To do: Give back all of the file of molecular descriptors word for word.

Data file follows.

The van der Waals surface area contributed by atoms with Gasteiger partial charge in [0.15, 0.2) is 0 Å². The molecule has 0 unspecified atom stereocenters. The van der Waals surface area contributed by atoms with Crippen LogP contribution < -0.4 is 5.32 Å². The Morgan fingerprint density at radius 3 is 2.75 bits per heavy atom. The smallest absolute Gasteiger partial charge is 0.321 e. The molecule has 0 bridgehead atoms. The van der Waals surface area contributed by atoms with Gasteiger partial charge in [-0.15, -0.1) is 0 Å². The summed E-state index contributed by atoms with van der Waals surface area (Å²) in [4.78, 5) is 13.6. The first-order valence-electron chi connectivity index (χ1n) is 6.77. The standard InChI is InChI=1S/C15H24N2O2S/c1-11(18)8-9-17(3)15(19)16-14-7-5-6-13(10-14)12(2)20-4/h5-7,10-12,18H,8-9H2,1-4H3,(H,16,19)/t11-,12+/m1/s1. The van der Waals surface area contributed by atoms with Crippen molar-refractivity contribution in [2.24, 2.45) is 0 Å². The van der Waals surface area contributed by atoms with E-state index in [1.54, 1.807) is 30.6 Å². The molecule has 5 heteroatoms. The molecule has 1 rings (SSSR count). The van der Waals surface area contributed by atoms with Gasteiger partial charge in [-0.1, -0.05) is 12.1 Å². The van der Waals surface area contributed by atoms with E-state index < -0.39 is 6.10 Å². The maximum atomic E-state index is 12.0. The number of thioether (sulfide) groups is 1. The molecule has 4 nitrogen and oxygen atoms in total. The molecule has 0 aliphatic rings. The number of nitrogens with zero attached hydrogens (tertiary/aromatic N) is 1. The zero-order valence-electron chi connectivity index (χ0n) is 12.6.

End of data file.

The van der Waals surface area contributed by atoms with Gasteiger partial charge in [0.15, 0.2) is 0 Å². The molecule has 0 unspecified atom stereocenters. The van der Waals surface area contributed by atoms with Crippen LogP contribution < -0.4 is 5.32 Å². The Morgan fingerprint density at radius 3 is 2.75 bits per heavy atom. The smallest absolute Gasteiger partial charge is 0.321 e. The molecule has 0 bridgehead atoms. The van der Waals surface area contributed by atoms with Gasteiger partial charge in [-0.15, -0.1) is 0 Å². The summed E-state index contributed by atoms with van der Waals surface area (Å²) in [4.78, 5) is 13.6. The first-order valence-electron chi connectivity index (χ1n) is 6.77. The standard InChI is InChI=1S/C15H24N2O2S/c1-11(18)8-9-17(3)15(19)16-14-7-5-6-13(10-14)12(2)20-4/h5-7,10-12,18H,8-9H2,1-4H3,(H,16,19)/t11-,12+/m1/s1. The van der Waals surface area contributed by atoms with Crippen molar-refractivity contribution in [2.24, 2.45) is 0 Å². The van der Waals surface area contributed by atoms with E-state index in [1.54, 1.807) is 30.6 Å². The molecule has 5 heteroatoms. The molecule has 1 rings (SSSR count). The van der Waals surface area contributed by atoms with Gasteiger partial charge in [-0.1, -0.05) is 12.1 Å². The van der Waals surface area contributed by atoms with E-state index < -0.39 is 6.10 Å². The maximum atomic E-state index is 12.0. The number of thioether (sulfide) groups is 1. The molecule has 4 nitrogen and oxygen atoms in total. The molecule has 0 aliphatic rings. The number of nitrogens with zero attached hydrogens (tertiary/aromatic N) is 1. The zero-order valence-electron chi connectivity index (χ0n) is 12.6.